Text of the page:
Study Highlights Successful Reconstructive Surgical Techniques for Improving Patient Satisfaction After Bariatric Procedures

Study Highlights Successful Reconstructive Surgical Techniques for Improving Patient Satisfaction After Bariatric Procedures

bariatric surgeryA paper published in the latest issue Plastic and Reconstructive Surgery, the official medical journal of the American Society of Plastic Surgeons (ASPS), highlights the unique challenges that plastic and reconstructive surgeons face when treating patients who have previously undergone bariatric surgery for morbid obesityDr. Kailash Narasimhan, MD, and his colleagues at the University of Texas Southwestern Medical Center in Dallas conducted a retrospective chart review study of patients over a 25-year period with the aim of evaluating technique effectiveness for successful facial rejuvenation in patients who have lost a substantial amount of their pre-surgery weight.

Obesity rates in the U.S. are currently at epidemic levels and are associated with severe psychological and physical health impacts on patients. For many obese patients who are unable to lose the weight by food intake modification and/or increased physical activity, bariatric procedures provide a possible alternative method for successful weight reduction.  These procedures include those that cause weight loss by restricting the amount of food the stomach can hold, those that cause weight loss primarily as a result of malabsorption of nutrients, and those that cause weight loss both by gastric restriction and malabsorption.

Obese patients who have undergone bariatric surgery and have successfully lost the weight are often left with excess, sagging skin affecting all areas of the body including the face. These patients often undergo procedures called body contouring to remove excessive skinfolds in upper and lower body. In the facial area, this excess skin causes cosmetic problems like a “droopy” face and “turkey” neck.  According to Dr. Narasimhan, “Massive weight loss surgery patients in general have a large amount of redundant skin and soft tissue. Patients are particularly displeased with their post bariatric face and neck because they cannot camouflage this area with clothing.”

With an aim to increase patient’s satisfaction with their post-bariatric face and neck, Dr. Narasimhan, and colleagues outline their technique for facelift surgery in patients who have lost 100 pounds or more after bariatric surgery.  The researchers reviewed the charts from Dr. Rod J. Rohrich, M.D., F.A.C.S., the senior author’s 25 year practice. Data concerning body mass index (BMI), surgical techniques used (when available), and intraoperative and postoperative complications were collected. Out of the 1,089 patients, 22 fit the research criteria and had their data analyzed for the study. Of these, 15 (68 percent) were women and seven (32 percent) were men. On average, study patients’ weight was stable for a minimum of 6 months before face-lift surgery, and average follow-up of patients was 2.3 years in the 20 of 22 patients. The findings of the review included:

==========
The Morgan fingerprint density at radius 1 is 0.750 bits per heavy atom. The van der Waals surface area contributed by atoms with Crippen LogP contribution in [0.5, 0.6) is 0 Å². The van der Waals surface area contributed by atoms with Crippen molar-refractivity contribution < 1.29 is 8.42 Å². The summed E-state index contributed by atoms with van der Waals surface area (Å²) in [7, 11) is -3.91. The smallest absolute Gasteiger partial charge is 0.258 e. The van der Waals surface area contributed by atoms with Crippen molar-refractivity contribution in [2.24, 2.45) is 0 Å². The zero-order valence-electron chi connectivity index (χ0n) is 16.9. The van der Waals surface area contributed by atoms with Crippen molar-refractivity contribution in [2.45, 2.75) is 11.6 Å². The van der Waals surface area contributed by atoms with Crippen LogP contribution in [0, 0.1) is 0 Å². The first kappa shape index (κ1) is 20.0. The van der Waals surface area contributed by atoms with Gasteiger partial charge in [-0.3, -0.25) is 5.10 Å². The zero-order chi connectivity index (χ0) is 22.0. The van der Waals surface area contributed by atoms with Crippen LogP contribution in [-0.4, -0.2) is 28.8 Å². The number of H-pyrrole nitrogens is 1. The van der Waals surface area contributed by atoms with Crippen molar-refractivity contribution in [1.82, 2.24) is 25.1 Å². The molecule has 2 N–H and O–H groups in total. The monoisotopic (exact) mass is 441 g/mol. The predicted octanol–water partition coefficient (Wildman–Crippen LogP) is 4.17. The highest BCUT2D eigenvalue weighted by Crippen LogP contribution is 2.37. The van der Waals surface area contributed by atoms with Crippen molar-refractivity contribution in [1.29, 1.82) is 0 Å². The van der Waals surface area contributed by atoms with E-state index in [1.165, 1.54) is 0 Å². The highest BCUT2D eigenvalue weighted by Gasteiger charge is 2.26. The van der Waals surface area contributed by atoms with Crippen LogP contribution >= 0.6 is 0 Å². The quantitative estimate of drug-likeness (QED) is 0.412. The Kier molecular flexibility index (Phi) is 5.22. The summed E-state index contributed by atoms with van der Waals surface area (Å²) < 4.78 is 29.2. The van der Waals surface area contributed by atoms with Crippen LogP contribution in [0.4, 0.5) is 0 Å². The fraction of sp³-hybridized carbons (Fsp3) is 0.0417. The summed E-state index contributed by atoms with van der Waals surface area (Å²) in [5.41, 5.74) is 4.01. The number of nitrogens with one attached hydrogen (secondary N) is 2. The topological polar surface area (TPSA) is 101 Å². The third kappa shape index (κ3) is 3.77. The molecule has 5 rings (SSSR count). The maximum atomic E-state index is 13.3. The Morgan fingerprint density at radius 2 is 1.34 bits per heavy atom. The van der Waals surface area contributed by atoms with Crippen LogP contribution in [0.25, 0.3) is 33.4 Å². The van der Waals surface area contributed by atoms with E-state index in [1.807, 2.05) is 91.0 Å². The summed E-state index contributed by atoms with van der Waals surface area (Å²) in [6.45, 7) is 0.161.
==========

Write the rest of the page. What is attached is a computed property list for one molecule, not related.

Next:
• Nineteen patients (86 percent) had volume loss in the midface and nasolabial groove regions.
  • Thirteen patients (59 percent) had perioral volume loss, all had skin excess and redundancy in the jowl and submental region, and 18 (82 percent) had documented platysmal bands.
  • The superficial musculoaponeurotic system (SMAS) was addressed in 20 patients (91 percent) with a SMASectomy.
  • Fat augmentation was performed in all patients.
  • On average, almost twice as much fat was used (22 ml versus 12 ml in non–massive weight loss patients).

When discussing these findings, the authors concluded that, “Clearly, our understanding of facial aging is more evolved than our understanding of massive weight loss changes in the skin and soft tissue. However, gross changes in massive weight loss patients do mimic age-related changes. There are common techniques that can enhance results, such as: (1) Individualized components analysis can be used; (2) to treat laxity of skin and deflation of fat compartments, twice as much fat augmentation is needed; (3) SMASectomy is used for redundant skin; and (4) SMAS neck suspension sutures are used in thicker-skinned patients. These strategies will help achieve the goals we all strive for in all of our facial rejuvenation patients.”

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